PANAMA CANAL PALEONTOLOGY PROJECT MARKS MILESTONE WITH CANAL AUTHORITY
April 30, 2013
Miniature camels and horses, rhinoceros and a giant beardog are among fossils unearthed in the first five years of the Panama Canal expansion
Miniature camels and horses, rhinoceros and a giant beardog are among fossils unearthed in the first five years of the Panama Canal expansion. Launched with a $1 million grant from the Panama Canal Authority, the excavations have shed light on the fauna and climate of the area 20 million years ago.
STRI staff scientist Carlos Jaramillo, whose lab has coordinated much of the fieldwork, Florida Museum of Natural History professor Bruce MacFadden, who leads a parallel project and Elena Lombardo, STRI’s External Affairs Advisor, shared the project’s accomplishments at a press conference hosted by the ACP this Friday.
Highlights include ten new species described based on fossil findings and more than 6,000 collected samples. So far, the research has resulted in 50 scientific articles and an international symposium at the Annual Meeting of the Geological Society of America in 2012. Some 100 scientists and students from around the United States and Latin America have conducted research.
“Getting undergraduate students, graduate students and postdocs involved is as important as the research outputs of the project,” MacFadden says, the principal investigator on a $3.8 million National Science Foundation grant to study the excavation through at least 2015.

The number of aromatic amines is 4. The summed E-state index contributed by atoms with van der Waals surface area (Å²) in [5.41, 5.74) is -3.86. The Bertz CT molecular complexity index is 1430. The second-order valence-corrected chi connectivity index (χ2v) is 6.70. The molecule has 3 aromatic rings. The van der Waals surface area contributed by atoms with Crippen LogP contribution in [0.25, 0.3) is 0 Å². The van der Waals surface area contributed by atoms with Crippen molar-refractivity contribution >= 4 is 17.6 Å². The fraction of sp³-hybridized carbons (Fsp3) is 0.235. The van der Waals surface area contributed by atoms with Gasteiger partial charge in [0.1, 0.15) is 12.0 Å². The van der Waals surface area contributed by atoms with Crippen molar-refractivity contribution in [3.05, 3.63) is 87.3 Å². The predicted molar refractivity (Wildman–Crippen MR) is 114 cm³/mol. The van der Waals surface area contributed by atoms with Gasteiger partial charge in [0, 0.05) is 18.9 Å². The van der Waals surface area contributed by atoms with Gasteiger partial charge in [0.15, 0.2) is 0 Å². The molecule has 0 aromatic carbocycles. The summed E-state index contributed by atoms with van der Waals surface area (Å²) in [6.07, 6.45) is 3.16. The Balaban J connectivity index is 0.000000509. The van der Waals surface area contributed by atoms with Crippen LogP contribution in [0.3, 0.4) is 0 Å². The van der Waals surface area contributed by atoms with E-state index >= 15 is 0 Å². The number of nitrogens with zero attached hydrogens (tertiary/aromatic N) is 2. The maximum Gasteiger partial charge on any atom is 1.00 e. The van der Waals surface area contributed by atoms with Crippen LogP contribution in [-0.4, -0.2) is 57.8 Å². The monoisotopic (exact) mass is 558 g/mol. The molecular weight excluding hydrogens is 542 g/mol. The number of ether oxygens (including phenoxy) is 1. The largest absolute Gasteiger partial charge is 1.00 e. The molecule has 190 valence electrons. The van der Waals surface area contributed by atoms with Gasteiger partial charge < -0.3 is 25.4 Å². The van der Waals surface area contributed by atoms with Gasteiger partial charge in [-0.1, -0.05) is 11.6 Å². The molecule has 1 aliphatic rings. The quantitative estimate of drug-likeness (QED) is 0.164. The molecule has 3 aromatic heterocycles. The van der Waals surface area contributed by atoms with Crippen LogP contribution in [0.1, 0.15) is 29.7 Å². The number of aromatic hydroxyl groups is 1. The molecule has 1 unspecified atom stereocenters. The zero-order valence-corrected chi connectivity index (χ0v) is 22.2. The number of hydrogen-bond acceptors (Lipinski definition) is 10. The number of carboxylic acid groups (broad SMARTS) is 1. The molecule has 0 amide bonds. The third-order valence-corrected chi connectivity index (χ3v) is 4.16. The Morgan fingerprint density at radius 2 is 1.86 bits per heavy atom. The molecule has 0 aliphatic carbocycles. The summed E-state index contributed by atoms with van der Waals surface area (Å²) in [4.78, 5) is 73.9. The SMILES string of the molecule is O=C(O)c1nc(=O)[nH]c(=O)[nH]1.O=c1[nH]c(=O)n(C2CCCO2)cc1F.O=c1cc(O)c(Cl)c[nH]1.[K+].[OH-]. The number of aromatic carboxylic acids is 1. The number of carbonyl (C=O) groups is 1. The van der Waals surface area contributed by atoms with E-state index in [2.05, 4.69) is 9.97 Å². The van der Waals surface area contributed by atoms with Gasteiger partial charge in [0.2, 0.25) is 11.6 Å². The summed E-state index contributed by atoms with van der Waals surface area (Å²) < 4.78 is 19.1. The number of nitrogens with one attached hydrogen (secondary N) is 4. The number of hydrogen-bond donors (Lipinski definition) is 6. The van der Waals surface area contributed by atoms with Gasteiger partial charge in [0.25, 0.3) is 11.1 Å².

“The most important part (of this project) was being able to have access to outcroppings in the area of the canal,” says Aldo Rincón, a Ph.D. student in geology at the University of Florida who has already published many of his findings.
Rincón said that without the canal expansion, similar accomplishments would not have been possible in the deep jungles of Panama. “We would have had to do paleontology and geology along creeks and rivers, places where outcroppings are very rare and the possibilities of finding vertebrate fossils are even more reduced,” he says.
The NSF grant falls under its Partnerships for International Research and Education and was awarded, in this case, for the project, “Ancient biodiversity and global change in the New World tropics: A once-in-a-century opportunity along the Panama Canal.”
STRI staff scientist Carlos Jaramillo speaks to the press on Friday, April 26 at a conference to commemorate the Panama Canal Authority’s five-year, $1-million sponsorship of salvage paleontology in the canal expansion site. Photo by Sean Mattson.
Catalina Pimiento, a Ph.D. student working with MacFadden, says her research on ancient shark teeth, which forms part of her doctoral thesis, would not have been possible without the project. Much work remains. “Not only is it necessary to find and identify them, now it is important to understand them and tell their story,” she says. “In the case of the sharks, we are going to compare the fossilize fauna found in Panama with other fauna from around the world to understand global ecological patterns.” Photos by Jorge Alemán.
Research results include:
• Ten new species described based on fossil finds
• More than 6,000 samples collected and georeferenced
• New estimates for the timing of the tectonic and volcanic events that contributed to the formation of the land-bridge
• 50 scientific publications
• An international symposium at the Annual Meeting of the Geological Society of America, 2012
• Panama Canal Sharks
• STRI finds fossils in the Panama Canal
• Panama Canal Project - PIRE